The vast amount of content we published every week also meant that I spent several hours a day doing final edits, fact checking, and photo layouts for all the articles after Dennis did initial edits and general clean up. There’s a bit more too it, most of it revolving around planning and scheduling, but that’s what many of my days looked like.
HT: How did you initially land the position?
AK: I initially got the JamBase job as an intern. It was back in 2001 and JamBase’s editorial offering was grossly under-served; I was on a mission to change that. This was during the very early stages of JamBase and they actually didn’t even have an editor at the time. After turning the internship into a small job doing information aggregation and administrative work, I convinced them to let me start messing with the editorial side of things; which the powers that be agreed to, but only after I did the other work they were actually paying me for. Eventually everyone started to see the importance and power of editorial content and soon I shed the other responsibilities and my job became Editor-in-Chief of JamBase. I like to say I snuck in as an intern and took over.
HT: Do you recall the moment when you realized that you wanted to become a writer?
AK: Writing was always something that came relatively easy to me and it’s something I really enjoy doing. The first time it occurred to me that maybe I could make a living as a writer was at the very end of my senior year in college. One of my psychology professors asked me what I was going to do after I graduated. Other than going to San Diego to surf I told him I wasn’t really sure. He suggested I consider writing, in some capacity. He told me that he reads papers all day, and he said “You’re a writer.” That always stuck with me.
HT: I recall seeing your name appear in Harp, Relix, and many other periodicals over the years: What would you classify as some of your proudest pieces outside of your contributions to JamBase?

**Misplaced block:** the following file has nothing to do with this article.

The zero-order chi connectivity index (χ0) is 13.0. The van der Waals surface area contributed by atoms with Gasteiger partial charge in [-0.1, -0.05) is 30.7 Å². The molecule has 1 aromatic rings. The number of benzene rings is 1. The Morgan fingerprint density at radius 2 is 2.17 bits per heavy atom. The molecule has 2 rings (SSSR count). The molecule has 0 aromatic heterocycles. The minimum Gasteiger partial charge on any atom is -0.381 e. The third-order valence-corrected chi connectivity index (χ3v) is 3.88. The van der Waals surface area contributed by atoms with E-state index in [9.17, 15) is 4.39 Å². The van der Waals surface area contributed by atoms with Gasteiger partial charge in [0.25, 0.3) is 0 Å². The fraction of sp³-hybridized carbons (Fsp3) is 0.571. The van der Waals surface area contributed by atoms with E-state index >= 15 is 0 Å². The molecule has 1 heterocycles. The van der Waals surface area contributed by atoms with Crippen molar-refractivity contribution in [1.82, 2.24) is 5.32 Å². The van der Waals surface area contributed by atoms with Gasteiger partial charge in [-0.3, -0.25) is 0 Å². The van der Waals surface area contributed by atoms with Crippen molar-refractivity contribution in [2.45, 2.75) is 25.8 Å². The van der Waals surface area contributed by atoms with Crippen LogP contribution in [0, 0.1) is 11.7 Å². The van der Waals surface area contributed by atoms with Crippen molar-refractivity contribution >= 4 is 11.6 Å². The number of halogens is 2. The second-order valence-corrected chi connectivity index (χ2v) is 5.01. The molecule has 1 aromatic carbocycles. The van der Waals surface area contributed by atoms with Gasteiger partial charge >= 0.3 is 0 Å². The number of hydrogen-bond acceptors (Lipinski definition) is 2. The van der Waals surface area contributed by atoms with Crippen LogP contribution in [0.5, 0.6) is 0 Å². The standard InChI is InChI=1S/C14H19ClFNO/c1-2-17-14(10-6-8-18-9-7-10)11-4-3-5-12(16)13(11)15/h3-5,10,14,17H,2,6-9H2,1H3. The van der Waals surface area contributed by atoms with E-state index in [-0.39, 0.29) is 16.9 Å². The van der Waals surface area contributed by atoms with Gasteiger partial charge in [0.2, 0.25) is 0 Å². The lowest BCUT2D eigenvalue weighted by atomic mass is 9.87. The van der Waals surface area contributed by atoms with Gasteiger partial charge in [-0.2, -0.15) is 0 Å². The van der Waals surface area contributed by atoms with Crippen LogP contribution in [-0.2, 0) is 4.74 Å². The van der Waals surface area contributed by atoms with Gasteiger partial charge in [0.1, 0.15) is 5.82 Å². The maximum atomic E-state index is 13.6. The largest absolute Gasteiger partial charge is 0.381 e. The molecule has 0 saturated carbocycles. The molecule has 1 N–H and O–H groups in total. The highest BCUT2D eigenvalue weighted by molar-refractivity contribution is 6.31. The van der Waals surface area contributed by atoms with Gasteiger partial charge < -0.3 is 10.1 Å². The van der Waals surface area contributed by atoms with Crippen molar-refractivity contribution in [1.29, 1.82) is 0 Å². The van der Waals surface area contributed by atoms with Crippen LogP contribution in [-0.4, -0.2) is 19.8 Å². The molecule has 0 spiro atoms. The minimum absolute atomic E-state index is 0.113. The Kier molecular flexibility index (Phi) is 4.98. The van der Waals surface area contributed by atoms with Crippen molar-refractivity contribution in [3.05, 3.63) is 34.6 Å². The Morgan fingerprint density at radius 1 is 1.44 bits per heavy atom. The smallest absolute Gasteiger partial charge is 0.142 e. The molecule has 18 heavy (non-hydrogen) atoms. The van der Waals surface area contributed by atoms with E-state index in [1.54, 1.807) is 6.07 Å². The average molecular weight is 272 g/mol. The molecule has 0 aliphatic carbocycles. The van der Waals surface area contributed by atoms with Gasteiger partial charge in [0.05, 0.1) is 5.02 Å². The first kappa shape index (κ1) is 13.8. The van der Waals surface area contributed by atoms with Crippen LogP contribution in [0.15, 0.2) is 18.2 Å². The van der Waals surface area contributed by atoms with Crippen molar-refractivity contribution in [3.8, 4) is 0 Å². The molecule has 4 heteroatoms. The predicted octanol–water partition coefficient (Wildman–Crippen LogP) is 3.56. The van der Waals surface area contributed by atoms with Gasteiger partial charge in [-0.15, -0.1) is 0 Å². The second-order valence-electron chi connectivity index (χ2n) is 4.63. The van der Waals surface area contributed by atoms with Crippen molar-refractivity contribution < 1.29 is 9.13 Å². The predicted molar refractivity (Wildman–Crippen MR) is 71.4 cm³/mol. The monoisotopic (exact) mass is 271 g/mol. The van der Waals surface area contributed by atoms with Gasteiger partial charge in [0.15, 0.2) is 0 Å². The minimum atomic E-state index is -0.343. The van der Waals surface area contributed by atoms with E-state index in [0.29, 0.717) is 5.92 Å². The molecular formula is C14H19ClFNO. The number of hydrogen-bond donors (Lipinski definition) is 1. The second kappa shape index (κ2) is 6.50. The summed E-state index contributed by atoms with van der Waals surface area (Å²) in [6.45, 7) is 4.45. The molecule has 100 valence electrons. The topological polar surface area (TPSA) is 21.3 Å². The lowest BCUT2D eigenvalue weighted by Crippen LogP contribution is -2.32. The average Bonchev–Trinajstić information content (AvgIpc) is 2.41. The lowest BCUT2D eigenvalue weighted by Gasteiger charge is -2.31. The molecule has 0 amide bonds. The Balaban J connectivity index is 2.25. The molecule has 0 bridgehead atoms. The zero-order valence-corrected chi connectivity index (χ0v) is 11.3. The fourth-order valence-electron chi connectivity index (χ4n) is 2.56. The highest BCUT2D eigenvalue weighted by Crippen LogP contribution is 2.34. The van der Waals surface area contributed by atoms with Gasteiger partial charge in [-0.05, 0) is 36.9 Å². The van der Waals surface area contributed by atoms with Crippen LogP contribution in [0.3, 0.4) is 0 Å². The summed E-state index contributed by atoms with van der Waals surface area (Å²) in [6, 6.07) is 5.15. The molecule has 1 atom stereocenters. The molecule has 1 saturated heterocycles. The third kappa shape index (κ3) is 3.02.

AK: Hanging out with Neil Young for an afternoon in a secluded restaurant out in the woods was a big one; but that was for JamBase so doesn’t really qualify.
The European tour I did with Stockholm Syndrome was one of the coolest experiences of my life. I had befriended Jerry Joseph and he wanted a journalist to come on the band’s first European tour to document it. The guy who financed the trip was extremely wealthy and we lived like kings for a month in Europe. I’m talking private jets, limos, Four Seasons, fine dinning, and we had Paul McCartney’s old tour bus. And the band kicked ass, too. It was pretty unreal and has led to friendships that will last a lifetime.
The Danger Mouse feature for Harp definitely stands out. I went down to Brian Burton’s (aka Danger Mouse) L.A. studio and spent the day hanging out with him, listening to music for shit that wasn’t even out yet (like the masterful collaboration with the late Mark Linkous’ Dark Night Of The Soul).
The Mars Volta piece I did for Relix was special to me as well. I was in L.A. again for this one, hanging out at the band’s studio with Omar and Cedric. We wound up getting deep into heavy spiritual shit like curses, God, and Santeria. I’m fascinated with that band and that was a very cool day.
I also have to mention the official band bios I did for Widespread Panic and J.J. Cale. I’ve been a huge fan of both since I was a kid and it was an honor to be asked to do bio work for them.